The Pentagon acknowledged on Monday that two former members of the military team handling prosecutions of suspected terrorists at Guantanamo Bay (search), Cuba, had alleged last year that the trial system was rigged in favor of the government.
Officials said, however, that the prosecutors' charges had been thoroughly reviewed and dismissed as unfounded. While declining to reveal specifics of the allegations, a Pentagon spokesman said an investigation determined they were "much ado about nothing."
The allegations by Air Force Maj. John Carr (search), who was then a captain, and Air Force Maj. Robert Preston (search) were first reported by The Wall Street Journal and The New York Times in their Monday editions. The newspapers said they obtained internal e-mails written by Carr and Preston that detailed their allegations.
Pentagon spokesman Lawrence DiRita acknowledged the allegations but said he could not discuss them in detail.
"They made a number of allegations about the operation of their office, about administrative things, about some of their concerns about certain aspects of the commissions," DiRita said. The Pentagon refers to the military trials, which were begun last fall but are now in suspension, as commissions, or military tribunals.
"Those allegations were thoroughly investigated" by the Defense Department office of the Inspector General, DiRita added. "The allegations were serious and the issue is a serious one. The inspector general concluded that it was much ado about nothing, that the individuals that had made the allegations couldn't substantiate their allegations, and everybody moved on. That matter was thoroughly vetted, and it's closed."
The Journal account of the allegations said both Carr and Preston requested that they be reassigned rather than participate in the trials. It said they accused fellow prosecutors of ignoring torture allegations, failing to protect evidence that could help defendants establish a defense, and withholding information from superiors.
The Times said Carr asserted that the chief prosecutor had told subordinates that the members of the military commission that would try the first four defendants would be "handpicked" to ensure that all would be convicted.
Carr also said in his message that he had been told that any information that could help the defendants would probably exist only in the 10 percent of documents being withheld by the CIA for security reasons, the Times said.
The American Civil Liberties Union, a vocal critic of the military trial system, said the Carr and Preston allegations are further evidence that the Pentagon should scrap the system and instead try the alleged terrorists under the Uniform Code of Military Justice, which provides fuller protection for the rights of the accused.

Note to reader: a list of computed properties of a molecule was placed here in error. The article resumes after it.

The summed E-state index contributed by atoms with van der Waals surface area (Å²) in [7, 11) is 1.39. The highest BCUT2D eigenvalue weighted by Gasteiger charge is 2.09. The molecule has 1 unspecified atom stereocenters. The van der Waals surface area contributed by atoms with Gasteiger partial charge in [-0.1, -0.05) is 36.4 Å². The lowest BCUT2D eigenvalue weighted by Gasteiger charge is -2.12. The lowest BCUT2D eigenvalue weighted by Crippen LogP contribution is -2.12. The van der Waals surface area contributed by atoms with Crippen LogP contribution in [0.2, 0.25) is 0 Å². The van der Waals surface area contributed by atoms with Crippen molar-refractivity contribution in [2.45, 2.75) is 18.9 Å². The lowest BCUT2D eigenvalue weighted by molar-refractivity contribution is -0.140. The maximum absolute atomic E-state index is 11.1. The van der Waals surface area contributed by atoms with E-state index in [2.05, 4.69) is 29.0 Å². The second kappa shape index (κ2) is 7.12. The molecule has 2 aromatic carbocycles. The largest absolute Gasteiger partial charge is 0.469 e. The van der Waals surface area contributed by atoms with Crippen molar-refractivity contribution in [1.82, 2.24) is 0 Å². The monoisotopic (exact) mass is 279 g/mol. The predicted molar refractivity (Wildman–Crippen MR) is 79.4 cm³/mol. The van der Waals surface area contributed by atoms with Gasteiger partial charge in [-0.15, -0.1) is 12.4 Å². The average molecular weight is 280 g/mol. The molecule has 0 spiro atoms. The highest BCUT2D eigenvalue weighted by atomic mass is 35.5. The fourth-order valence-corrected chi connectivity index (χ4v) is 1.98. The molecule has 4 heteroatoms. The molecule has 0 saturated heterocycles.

"Clearly the concerns raised by these two confirm what we've been saying from the beginning: (the Pentagon) rigged the system to render the result the Bush administration wants, which is conviction of these first accused, at any cost," said Anthony D. Romero, executive director of the ACLU.
The Pentagon-appointed lawyer for David Hicks, an Australian who is one of four Guantanamo Bay detainees whose cases were the first to go to trial, was quoted by Australian Broadcasting Corp. radio on Monday as saying the Australian government should withdraw its support for the trials, based on the Carr and Preston allegations.
"When you look at the system and how it is operating and you look at the information that has just come out, I would hope that they would say enough's enough," the lawyer, Maj. Michael Mori, was quoted as saying.
The Australian government said it was looking into the matter.
Attorney General Philip Ruddock said he had not heard of the two prosecutors' allegations until Monday.
"I will look into those issues," Ruddock told reporters in Canberra. "The Americans have dealt with some of those matters and said they lacked veracity. I'll have (a) look at it and see whether I want to say the same thing -- at this stage, I can't," he added.
DiRita told reporters at the Pentagon that although the inspector general found the Carr and Preston allegations to be without merit, the Pentagon is looking at possible changes to the trial system.
"We're looking -- we're always looking -- to see if there are modifications that might be needed to the procedures" before the trials resume, DiRita said. They were halted last November when a federal court ruled that the procedures violated due process and U.S. government obligations under the Geneva Conventions.
In July, a three-judge federal appeals court panel reversed the lower court ruling, saying the proceedings were lawful. The Pentagon has not said how soon it intends to resume the trials.